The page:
Still Hiring

Career Fair adds employers, diversity.
November 5, 2012

Duke’s annual Career Fair often can resemble a trading floor, with its chaotic buzz of sharply dressed young men and women in search of a deal. Despite the shaky economy and a weak job market, this fall’s fair was no different. More than 100 employers filled three levels of the Bryan Center, and they were descended upon by hundreds of students, all looking for a handshake that would secure their post-graduation success.

But the Career Fair isn’t quite the trading floor it used to be. Once dominated by financial and investment firms, the fair fields a more-diverse crop of recruiters these days. Among the traditional financial employers such as Duff & Phelps are booths for outfits such as Abercrombie & Fitch, USA Baseball, and Yext, a tech company run by a Duke alumnus.

That may be a reflection on a financial industry still recovering from meltdown. But it’s also part of an intentional effort to widen the field at the Career Fair, says William Wright-Swadel, Fannie Mitchell Executive Director of career services. He says Duke has expanded the number of employers at the main career fair from sixty-nine four years ago to 109 this year, and his office has been purposeful about shaking the perception that the fair is strictly for the suit-and-tie set.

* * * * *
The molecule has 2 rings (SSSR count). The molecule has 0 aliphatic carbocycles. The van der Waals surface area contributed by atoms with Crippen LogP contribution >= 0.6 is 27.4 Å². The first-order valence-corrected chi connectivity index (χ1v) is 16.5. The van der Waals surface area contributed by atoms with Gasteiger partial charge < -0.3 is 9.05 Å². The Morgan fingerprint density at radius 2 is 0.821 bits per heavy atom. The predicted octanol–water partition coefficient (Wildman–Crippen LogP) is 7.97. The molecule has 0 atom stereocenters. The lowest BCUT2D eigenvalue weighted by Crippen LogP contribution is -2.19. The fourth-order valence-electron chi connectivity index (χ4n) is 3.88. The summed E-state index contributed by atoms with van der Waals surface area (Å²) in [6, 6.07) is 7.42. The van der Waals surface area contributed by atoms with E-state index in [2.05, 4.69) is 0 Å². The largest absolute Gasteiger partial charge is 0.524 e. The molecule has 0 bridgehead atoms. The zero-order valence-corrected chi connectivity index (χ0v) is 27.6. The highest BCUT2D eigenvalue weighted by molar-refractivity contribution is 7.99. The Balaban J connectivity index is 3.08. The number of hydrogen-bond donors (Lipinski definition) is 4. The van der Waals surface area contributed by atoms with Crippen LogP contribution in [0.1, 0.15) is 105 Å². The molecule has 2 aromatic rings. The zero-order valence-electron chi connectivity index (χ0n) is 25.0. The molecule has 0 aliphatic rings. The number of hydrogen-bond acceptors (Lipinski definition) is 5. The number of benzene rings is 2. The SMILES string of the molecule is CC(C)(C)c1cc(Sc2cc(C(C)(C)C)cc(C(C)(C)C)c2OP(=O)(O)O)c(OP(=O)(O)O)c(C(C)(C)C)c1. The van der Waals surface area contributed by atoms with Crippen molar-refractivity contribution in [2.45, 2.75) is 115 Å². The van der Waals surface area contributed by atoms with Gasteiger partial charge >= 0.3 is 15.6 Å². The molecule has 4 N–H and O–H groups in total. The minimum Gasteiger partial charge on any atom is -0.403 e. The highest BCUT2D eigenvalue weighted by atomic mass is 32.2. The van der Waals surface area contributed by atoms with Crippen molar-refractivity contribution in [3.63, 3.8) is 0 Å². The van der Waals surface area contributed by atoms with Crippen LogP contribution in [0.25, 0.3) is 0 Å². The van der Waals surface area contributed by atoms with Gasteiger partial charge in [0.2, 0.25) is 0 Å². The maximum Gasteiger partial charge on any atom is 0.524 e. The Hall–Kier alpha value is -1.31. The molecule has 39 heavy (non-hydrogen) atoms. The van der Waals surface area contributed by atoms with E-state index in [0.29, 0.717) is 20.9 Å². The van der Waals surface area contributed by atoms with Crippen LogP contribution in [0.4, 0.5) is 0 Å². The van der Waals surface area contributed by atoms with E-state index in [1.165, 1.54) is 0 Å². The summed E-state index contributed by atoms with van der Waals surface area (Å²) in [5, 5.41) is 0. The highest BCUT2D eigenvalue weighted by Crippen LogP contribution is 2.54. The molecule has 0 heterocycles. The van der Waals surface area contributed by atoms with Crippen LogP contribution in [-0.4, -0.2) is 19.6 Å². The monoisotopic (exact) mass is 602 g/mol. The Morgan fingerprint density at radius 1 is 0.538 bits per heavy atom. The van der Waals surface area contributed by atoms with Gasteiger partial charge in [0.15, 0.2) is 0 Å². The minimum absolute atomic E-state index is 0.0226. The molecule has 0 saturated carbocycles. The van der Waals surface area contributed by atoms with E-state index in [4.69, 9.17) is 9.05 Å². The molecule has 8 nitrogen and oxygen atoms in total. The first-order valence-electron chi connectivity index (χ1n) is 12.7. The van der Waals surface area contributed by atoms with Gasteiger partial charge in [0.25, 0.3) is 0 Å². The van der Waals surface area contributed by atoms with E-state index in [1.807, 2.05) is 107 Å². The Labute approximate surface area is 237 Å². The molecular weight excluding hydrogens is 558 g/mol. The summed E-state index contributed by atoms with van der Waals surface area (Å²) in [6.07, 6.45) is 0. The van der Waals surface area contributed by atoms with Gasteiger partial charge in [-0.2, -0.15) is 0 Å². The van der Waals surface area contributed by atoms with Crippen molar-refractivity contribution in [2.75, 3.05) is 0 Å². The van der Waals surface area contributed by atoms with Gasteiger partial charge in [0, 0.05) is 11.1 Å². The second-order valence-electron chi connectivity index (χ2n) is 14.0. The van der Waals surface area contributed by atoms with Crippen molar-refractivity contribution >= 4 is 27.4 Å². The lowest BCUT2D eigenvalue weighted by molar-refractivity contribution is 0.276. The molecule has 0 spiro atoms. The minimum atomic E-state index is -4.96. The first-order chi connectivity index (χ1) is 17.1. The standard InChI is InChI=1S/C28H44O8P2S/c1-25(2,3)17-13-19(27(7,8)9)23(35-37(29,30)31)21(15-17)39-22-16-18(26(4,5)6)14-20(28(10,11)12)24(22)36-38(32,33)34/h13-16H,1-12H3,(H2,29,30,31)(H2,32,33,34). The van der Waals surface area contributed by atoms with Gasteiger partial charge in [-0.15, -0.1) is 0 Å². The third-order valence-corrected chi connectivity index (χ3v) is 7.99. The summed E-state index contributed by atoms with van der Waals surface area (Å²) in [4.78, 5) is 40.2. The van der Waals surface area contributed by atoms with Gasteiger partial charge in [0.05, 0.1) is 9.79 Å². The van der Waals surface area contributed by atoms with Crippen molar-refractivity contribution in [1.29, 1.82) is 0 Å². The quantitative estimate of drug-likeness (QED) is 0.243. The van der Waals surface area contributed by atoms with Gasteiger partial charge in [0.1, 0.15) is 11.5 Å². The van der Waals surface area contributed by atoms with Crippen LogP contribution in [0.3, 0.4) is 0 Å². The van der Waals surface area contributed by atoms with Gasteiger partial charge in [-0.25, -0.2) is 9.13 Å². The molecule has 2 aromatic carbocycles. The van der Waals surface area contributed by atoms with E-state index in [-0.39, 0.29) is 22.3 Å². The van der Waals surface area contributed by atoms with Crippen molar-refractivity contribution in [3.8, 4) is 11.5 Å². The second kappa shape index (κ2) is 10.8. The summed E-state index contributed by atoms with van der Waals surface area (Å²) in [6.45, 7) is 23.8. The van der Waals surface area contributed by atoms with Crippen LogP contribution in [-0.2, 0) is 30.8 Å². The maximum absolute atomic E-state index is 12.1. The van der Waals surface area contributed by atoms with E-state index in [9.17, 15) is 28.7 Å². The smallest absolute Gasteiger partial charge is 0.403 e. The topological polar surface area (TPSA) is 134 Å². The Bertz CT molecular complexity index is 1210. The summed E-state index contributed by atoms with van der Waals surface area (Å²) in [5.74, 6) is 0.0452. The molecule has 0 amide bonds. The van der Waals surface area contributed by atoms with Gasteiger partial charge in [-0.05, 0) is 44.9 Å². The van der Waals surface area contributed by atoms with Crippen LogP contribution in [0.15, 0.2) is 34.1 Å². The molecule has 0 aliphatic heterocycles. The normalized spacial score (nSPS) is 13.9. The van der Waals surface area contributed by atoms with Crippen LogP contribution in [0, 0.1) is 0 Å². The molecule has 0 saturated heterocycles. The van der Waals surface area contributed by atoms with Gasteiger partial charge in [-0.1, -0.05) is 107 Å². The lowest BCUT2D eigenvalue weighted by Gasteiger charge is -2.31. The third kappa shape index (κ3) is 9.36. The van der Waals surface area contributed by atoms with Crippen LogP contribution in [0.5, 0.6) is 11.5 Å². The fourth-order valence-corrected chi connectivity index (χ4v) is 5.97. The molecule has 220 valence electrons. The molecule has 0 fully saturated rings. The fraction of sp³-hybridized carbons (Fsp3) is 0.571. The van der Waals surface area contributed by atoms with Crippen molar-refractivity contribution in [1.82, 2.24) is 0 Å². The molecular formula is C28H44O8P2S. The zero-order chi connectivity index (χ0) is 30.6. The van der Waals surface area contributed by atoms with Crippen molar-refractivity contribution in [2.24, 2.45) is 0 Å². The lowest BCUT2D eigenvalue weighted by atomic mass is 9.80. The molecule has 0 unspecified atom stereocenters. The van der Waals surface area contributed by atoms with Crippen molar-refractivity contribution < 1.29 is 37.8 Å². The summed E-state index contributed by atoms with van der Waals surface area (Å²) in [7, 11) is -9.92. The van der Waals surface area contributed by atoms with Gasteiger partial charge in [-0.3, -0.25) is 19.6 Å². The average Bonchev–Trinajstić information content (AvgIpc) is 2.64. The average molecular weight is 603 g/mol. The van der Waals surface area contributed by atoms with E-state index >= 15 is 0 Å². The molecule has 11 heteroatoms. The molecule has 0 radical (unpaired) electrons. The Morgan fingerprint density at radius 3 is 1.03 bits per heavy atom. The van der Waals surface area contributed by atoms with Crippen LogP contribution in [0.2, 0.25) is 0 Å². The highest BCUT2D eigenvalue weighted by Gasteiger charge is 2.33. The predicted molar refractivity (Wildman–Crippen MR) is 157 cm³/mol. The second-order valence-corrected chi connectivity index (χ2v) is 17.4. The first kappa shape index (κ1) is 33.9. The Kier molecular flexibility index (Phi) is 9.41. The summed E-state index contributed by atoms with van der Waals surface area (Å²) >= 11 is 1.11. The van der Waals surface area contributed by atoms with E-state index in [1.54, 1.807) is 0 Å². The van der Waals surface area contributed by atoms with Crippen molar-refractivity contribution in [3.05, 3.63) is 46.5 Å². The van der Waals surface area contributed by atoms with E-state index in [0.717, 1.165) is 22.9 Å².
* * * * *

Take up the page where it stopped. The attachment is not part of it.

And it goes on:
“We’ve worked to diversify, yet students still think it’s highly investment-firm oriented. But if you look around, that’s not the case,” says Wright-Swadel.

At the same time, Duke’s career center has spun off several smaller, interest-specific fairs throughout the year. The Pratt School of Engineering and the Department of Computer Science co-sponsor Tech Connect, a less formal event geared to connecting students and technology employers. A Nonprofit and Government Career Fair is held in October, while the Career & Summer Opportunities Fair, along with the Just-in-Time Fair, are held in January and April, respectively, for students who need more time to develop their career aspirations.

That doesn’t make the job market any easier. But for anxious seniors, it’s at least a comforting message that there’s more than one road to the job of their dreams.